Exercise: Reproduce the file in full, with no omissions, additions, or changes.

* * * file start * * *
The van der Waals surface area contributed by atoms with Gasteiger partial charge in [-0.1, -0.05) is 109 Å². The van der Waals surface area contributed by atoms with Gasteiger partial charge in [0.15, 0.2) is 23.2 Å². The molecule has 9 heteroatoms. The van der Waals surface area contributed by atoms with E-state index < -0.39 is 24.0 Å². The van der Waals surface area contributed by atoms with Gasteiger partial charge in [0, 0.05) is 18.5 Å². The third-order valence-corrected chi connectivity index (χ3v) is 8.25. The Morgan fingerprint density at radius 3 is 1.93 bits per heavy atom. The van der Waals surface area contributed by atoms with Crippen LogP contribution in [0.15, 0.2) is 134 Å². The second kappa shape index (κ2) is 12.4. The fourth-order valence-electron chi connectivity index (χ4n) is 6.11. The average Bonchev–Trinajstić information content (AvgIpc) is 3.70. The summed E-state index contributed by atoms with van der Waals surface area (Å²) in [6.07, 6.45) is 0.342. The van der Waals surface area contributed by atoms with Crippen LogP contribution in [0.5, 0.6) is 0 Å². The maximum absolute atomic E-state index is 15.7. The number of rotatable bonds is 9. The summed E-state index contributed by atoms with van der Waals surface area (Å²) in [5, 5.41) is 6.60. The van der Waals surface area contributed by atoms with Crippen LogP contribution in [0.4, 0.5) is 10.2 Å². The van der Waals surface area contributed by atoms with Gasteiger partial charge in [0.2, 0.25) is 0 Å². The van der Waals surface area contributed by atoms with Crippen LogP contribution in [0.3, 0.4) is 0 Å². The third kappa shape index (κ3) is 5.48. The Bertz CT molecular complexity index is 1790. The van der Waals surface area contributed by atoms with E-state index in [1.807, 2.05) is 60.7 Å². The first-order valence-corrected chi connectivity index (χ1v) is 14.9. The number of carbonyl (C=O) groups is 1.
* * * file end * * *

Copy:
The van der Waals surface area contributed by atoms with Gasteiger partial charge in [-0.1, -0.05) is 109 Å². The van der Waals surface area contributed by atoms with Gasteiger partial charge in [0.15, 0.2) is 23.2 Å². The molecule has 9 heteroatoms. The van der Waals surface area contributed by atoms with E-state index < -0.39 is 24.0 Å². The van der Waals surface area contributed by atoms with Gasteiger partial charge in [0, 0.05) is 18.5 Å². The third-order valence-corrected chi connectivity index (χ3v) is 8.25. The Morgan fingerprint density at radius 3 is 1.93 bits per heavy atom. The van der Waals surface area contributed by atoms with Crippen LogP contribution in [0.15, 0.2) is 134 Å². The second kappa shape index (κ2) is 12.4. The fourth-order valence-electron chi connectivity index (χ4n) is 6.11. The average Bonchev–Trinajstić information content (AvgIpc) is 3.70. The summed E-state index contributed by atoms with van der Waals surface area (Å²) in [6.07, 6.45) is 0.342. The van der Waals surface area contributed by atoms with Crippen LogP contribution in [0.5, 0.6) is 0 Å². The maximum absolute atomic E-state index is 15.7. The number of rotatable bonds is 9. The summed E-state index contributed by atoms with van der Waals surface area (Å²) in [5, 5.41) is 6.60. The van der Waals surface area contributed by atoms with Crippen LogP contribution in [0.4, 0.5) is 10.2 Å². The van der Waals surface area contributed by atoms with Gasteiger partial charge in [0.2, 0.25) is 0 Å². The van der Waals surface area contributed by atoms with Crippen LogP contribution in [0.3, 0.4) is 0 Å². The third kappa shape index (κ3) is 5.48. The Bertz CT molecular complexity index is 1790. The van der Waals surface area contributed by atoms with E-state index in [1.807, 2.05) is 60.7 Å². The first-order valence-corrected chi connectivity index (χ1v) is 14.9. The number of carbonyl (C=O) groups is 1.